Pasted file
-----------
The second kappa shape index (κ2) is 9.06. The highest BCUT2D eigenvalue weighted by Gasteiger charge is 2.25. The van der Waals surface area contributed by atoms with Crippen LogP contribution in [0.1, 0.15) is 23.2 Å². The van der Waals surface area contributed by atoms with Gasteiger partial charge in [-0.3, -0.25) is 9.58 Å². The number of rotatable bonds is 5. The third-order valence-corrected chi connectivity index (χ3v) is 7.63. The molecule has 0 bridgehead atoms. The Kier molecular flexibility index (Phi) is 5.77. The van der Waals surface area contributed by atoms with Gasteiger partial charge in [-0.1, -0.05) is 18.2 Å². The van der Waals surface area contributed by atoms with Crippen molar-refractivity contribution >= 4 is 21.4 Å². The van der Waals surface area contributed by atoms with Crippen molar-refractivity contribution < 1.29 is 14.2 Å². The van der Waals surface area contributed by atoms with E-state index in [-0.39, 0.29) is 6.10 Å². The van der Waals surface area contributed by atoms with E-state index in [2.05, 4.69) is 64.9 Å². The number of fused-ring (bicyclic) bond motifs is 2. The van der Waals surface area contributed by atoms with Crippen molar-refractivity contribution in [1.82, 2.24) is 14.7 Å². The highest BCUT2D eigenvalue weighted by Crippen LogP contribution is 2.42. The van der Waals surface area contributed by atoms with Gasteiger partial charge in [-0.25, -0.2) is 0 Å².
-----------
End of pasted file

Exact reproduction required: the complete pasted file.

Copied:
The second kappa shape index (κ2) is 9.06. The highest BCUT2D eigenvalue weighted by Gasteiger charge is 2.25. The van der Waals surface area contributed by atoms with Crippen LogP contribution in [0.1, 0.15) is 23.2 Å². The van der Waals surface area contributed by atoms with Gasteiger partial charge in [-0.3, -0.25) is 9.58 Å². The number of rotatable bonds is 5. The third-order valence-corrected chi connectivity index (χ3v) is 7.63. The molecule has 0 bridgehead atoms. The Kier molecular flexibility index (Phi) is 5.77. The van der Waals surface area contributed by atoms with Gasteiger partial charge in [-0.1, -0.05) is 18.2 Å². The van der Waals surface area contributed by atoms with Crippen molar-refractivity contribution >= 4 is 21.4 Å². The van der Waals surface area contributed by atoms with Crippen molar-refractivity contribution < 1.29 is 14.2 Å². The van der Waals surface area contributed by atoms with E-state index in [-0.39, 0.29) is 6.10 Å². The van der Waals surface area contributed by atoms with E-state index in [2.05, 4.69) is 64.9 Å². The number of fused-ring (bicyclic) bond motifs is 2. The van der Waals surface area contributed by atoms with Crippen molar-refractivity contribution in [1.82, 2.24) is 14.7 Å². The highest BCUT2D eigenvalue weighted by Crippen LogP contribution is 2.42. The van der Waals surface area contributed by atoms with Gasteiger partial charge in [-0.25, -0.2) is 0 Å².